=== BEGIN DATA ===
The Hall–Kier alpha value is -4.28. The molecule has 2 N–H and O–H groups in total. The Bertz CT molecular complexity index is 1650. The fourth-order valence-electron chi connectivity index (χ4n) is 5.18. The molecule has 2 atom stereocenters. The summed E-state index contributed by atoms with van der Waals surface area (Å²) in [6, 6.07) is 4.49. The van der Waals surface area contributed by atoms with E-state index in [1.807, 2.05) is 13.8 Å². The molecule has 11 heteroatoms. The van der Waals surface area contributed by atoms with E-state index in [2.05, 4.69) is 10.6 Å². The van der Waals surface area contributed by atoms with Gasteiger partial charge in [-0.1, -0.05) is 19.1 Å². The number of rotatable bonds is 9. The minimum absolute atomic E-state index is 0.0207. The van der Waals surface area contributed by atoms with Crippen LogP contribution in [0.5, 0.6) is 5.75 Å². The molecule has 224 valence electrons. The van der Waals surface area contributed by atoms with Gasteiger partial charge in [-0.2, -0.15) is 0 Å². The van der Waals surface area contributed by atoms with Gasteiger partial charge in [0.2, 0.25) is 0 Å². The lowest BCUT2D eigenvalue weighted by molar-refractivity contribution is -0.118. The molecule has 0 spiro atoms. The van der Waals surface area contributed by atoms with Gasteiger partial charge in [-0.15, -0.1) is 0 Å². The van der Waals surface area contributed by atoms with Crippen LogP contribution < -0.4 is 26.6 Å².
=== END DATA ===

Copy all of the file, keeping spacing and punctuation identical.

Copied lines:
The Hall–Kier alpha value is -4.28. The molecule has 2 N–H and O–H groups in total. The Bertz CT molecular complexity index is 1650. The fourth-order valence-electron chi connectivity index (χ4n) is 5.18. The molecule has 2 atom stereocenters. The summed E-state index contributed by atoms with van der Waals surface area (Å²) in [6, 6.07) is 4.49. The van der Waals surface area contributed by atoms with E-state index in [1.807, 2.05) is 13.8 Å². The molecule has 11 heteroatoms. The van der Waals surface area contributed by atoms with E-state index in [2.05, 4.69) is 10.6 Å². The van der Waals surface area contributed by atoms with Gasteiger partial charge in [-0.1, -0.05) is 19.1 Å². The number of rotatable bonds is 9. The minimum absolute atomic E-state index is 0.0207. The van der Waals surface area contributed by atoms with Crippen LogP contribution in [0.5, 0.6) is 5.75 Å². The molecule has 224 valence electrons. The van der Waals surface area contributed by atoms with Gasteiger partial charge in [-0.2, -0.15) is 0 Å². The van der Waals surface area contributed by atoms with Gasteiger partial charge in [0.2, 0.25) is 0 Å². The lowest BCUT2D eigenvalue weighted by molar-refractivity contribution is -0.118. The molecule has 0 spiro atoms. The van der Waals surface area contributed by atoms with Gasteiger partial charge in [-0.15, -0.1) is 0 Å². The van der Waals surface area contributed by atoms with Crippen LogP contribution < -0.4 is 26.6 Å².